I've gloated about this many times, but just for the record (in case you're keeping one): I'm lucky enough to live in Santa Barbara, where it is particularly easy to eat locally grown and produced foods. It's the reason an otherwise lazy person like me can dedicate an entire blog to my adventures eating local foods and reviewing restaurants and other establishments that use local ingredients.
But sometimes it's just easier to heat up a can of soup or pick up a packaged meal at an inexpensive market. I've been in the process of moving into a new place over the past couple of weeks, so the time I can dedicate to planning local shopping trips and preparing meals using local ingredients has been more limited than usual.
Recently, I read about a project that is just the inspiration I need to get back on the proverbial track. Edible Santa Barbara, my favorite publication ever in the history of time, is sponsoring its 4th annual Eat Local Challenge in conjunction with the Community Environmental Council and the Santa Barbara Farmers Market.
Santa Barbarians (who are generally not as barbaric as they sound) are encouraged to pledge to eat only locally grown and produced food for the month of October. They can set their own limits: "local" can refer to only Santa Barbara proper, or the tri-county area, or all of the state of California. Exceptions can be made for coffee, tea, and other
Although I already make a point of eating a local diet, there are certain products I consume on a near-daily basis that originated in the far-flung corners of the world. Here are a few of those products and how I plan to address them this month:
Coffee: Ugh. No, really, "ugh" is all I can physically bring myself to say on days when I haven't had my coffee. Teaching can be awkward, as can responding to sensitive questions like, "What do you think of my new outfit?" Ugh. Since coffee isn't grown in California, and since giving it up would mean wearing a month-long scowl and alienating my friends and colleagues with glares and half-articulated grunts, I thought I'd have to make an exception. But I recently learned that Goodland Organics is experimenting with growing coffee right in Goleta, California, and selling it at the Tuesday farmers market! I can't wait to pick some up.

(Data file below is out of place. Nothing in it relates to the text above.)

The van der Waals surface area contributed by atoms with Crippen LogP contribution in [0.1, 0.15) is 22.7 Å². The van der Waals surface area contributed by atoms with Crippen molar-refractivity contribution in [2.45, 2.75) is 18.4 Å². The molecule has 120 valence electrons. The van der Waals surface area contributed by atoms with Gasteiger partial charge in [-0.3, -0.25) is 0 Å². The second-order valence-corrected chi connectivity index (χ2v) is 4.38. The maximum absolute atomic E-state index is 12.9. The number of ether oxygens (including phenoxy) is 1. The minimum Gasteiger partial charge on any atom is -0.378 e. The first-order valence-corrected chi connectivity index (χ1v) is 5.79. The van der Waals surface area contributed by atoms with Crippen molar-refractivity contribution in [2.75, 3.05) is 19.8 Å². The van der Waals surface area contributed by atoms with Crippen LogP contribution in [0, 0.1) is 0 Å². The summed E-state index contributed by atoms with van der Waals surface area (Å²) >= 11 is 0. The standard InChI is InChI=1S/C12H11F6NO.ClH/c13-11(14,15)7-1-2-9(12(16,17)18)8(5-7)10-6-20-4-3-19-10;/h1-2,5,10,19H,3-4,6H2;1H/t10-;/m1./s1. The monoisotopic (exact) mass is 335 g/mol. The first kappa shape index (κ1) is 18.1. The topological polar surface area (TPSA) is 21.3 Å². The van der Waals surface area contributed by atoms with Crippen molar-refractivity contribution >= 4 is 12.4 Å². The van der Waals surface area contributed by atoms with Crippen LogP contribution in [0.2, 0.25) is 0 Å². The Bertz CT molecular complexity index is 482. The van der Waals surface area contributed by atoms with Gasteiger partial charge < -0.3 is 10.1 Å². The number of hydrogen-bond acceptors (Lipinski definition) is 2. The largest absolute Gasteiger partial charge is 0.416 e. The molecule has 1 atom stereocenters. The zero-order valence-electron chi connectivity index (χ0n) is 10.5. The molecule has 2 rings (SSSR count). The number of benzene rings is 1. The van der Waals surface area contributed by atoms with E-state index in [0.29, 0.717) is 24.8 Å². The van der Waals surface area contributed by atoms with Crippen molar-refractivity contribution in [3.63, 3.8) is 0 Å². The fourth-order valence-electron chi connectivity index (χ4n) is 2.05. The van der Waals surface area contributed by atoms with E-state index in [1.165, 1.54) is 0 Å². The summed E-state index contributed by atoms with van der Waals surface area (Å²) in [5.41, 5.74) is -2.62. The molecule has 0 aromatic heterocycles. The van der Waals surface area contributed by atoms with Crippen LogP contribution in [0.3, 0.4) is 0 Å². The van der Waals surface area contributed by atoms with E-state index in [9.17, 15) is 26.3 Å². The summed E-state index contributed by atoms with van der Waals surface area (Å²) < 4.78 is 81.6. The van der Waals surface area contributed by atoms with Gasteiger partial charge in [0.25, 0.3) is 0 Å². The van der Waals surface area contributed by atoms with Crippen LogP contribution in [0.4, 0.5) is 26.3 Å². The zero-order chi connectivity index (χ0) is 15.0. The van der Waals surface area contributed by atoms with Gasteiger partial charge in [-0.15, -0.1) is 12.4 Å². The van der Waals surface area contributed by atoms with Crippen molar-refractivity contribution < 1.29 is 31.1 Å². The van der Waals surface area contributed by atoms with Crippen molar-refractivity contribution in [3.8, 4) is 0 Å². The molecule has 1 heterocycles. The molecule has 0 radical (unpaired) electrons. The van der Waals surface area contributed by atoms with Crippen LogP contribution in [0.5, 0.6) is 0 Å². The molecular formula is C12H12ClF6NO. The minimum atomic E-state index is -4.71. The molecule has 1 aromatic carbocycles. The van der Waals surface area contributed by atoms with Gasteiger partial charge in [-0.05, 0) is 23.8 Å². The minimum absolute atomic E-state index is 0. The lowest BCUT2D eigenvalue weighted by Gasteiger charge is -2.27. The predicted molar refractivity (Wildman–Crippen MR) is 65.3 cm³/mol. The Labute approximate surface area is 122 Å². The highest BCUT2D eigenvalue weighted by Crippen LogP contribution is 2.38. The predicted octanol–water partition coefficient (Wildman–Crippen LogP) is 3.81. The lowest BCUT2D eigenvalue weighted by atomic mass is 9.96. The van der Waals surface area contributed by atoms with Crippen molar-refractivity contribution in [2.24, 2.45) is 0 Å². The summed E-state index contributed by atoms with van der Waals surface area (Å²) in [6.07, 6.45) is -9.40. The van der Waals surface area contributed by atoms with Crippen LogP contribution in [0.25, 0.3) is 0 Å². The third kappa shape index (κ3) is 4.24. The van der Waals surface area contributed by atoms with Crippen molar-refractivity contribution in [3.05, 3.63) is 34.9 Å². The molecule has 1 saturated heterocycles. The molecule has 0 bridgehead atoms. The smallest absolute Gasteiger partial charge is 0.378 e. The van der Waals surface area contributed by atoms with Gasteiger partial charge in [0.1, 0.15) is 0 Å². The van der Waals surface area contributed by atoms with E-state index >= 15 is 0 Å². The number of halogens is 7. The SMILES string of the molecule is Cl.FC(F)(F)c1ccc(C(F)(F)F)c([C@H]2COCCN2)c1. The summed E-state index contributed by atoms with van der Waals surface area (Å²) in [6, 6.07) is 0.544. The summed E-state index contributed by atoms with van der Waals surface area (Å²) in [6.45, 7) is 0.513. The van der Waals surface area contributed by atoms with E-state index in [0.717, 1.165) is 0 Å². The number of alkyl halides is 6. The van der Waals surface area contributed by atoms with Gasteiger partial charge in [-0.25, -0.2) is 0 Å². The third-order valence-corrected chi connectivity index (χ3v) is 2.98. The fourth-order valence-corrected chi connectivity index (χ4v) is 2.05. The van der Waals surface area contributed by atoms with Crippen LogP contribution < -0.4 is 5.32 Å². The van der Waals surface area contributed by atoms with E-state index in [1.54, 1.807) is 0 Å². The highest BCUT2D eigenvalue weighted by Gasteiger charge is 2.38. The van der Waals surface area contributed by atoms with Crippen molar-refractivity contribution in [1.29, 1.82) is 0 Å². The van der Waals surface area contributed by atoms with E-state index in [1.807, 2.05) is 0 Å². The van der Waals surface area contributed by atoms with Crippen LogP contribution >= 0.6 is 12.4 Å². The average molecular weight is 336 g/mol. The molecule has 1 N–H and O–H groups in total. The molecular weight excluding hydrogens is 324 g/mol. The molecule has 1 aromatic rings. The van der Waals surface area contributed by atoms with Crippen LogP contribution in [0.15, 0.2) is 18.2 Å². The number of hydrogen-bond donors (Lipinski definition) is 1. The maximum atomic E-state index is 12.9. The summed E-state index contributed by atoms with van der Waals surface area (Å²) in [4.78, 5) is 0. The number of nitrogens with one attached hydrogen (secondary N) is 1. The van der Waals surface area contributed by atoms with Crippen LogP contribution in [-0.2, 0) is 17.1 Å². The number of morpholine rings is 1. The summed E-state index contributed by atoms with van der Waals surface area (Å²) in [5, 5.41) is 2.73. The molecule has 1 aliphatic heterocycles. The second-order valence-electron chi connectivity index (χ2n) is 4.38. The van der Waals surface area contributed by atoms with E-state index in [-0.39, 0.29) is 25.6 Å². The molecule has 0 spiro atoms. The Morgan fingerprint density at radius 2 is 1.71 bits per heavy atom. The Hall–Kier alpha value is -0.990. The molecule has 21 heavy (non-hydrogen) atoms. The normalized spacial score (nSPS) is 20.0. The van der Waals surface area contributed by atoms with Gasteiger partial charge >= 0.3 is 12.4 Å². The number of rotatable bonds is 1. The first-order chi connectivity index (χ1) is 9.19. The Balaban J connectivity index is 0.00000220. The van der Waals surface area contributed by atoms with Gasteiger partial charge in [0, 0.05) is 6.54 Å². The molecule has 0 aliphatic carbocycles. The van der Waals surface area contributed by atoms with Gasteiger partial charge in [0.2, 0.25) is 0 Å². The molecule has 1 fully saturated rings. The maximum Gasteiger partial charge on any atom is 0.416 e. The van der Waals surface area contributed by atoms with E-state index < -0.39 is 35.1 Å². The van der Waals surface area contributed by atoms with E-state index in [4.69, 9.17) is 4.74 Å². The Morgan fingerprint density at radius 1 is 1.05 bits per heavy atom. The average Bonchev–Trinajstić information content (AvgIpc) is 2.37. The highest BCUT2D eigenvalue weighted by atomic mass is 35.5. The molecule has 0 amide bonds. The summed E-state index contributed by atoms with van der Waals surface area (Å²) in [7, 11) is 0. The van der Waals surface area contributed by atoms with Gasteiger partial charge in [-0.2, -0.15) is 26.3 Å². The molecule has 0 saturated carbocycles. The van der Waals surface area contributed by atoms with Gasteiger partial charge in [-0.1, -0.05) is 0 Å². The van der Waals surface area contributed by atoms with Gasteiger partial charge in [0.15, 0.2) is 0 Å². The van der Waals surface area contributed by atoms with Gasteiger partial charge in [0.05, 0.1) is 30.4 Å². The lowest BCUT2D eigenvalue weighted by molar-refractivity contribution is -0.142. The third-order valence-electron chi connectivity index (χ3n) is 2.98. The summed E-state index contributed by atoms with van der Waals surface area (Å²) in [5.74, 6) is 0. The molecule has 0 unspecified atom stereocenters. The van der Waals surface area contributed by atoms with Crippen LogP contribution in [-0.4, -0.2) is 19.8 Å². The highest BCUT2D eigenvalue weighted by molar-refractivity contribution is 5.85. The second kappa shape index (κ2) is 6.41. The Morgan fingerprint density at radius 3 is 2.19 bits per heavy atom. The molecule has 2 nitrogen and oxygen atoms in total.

Milk: There is no dairy in Santa Barbara county, but Lazy Acres carries milk from dairies in the nearby area. I am also a fan of Organic Pastures raw milk, which is sold at the Saturday farmers market. Don't cry over raw milk, that's what I always say.
Bread: I love the artisan rolls from Solvang Pie Company, and as it turns out, they're made from wheat grown in the Santa Ynez valley. Perfect.
Quinoa: This part breaks my quinoa-lovin' heart. Quinoa won't grow in California, since the climate won't support it. That means I'll just have to eat a lot more legumes. I'm going to try supplementing my veggies with pasta made from locally grown wheat from Solvang Pie Company.
So there you have it: my eating local plan for the month of October. Make your own plan and share it! You can join the Facebook group and RSVP to the Facebook event for moral support. The Google group is also a great resource for ideas about where to find local versions of your favorite foods. Check out this Source Guide for a list of establishments that are on-board the local train.
If, like me, you derive
I too, have joined the eat local challenge, and my husband reluctantly. So thanks for the tip about the coffee and is the Tuesdays farmers market in Goleta? no, it's the one down town! I have some extra zucchini squash and avocados 2 trade for some other kind of vegetables if you're interested. We could meet up at the farmers market. or I would love to have some of that grain from San Ynez.ReplyDelete
I have not done anything like this before, but I live right by TJ's and it bugs me that all the things travel such great distances. we see the trucks come in the night. they don't buy anything local. It all comes from Pasadena. The wastes bothers me and has inspired me to take at the eat locally challenge.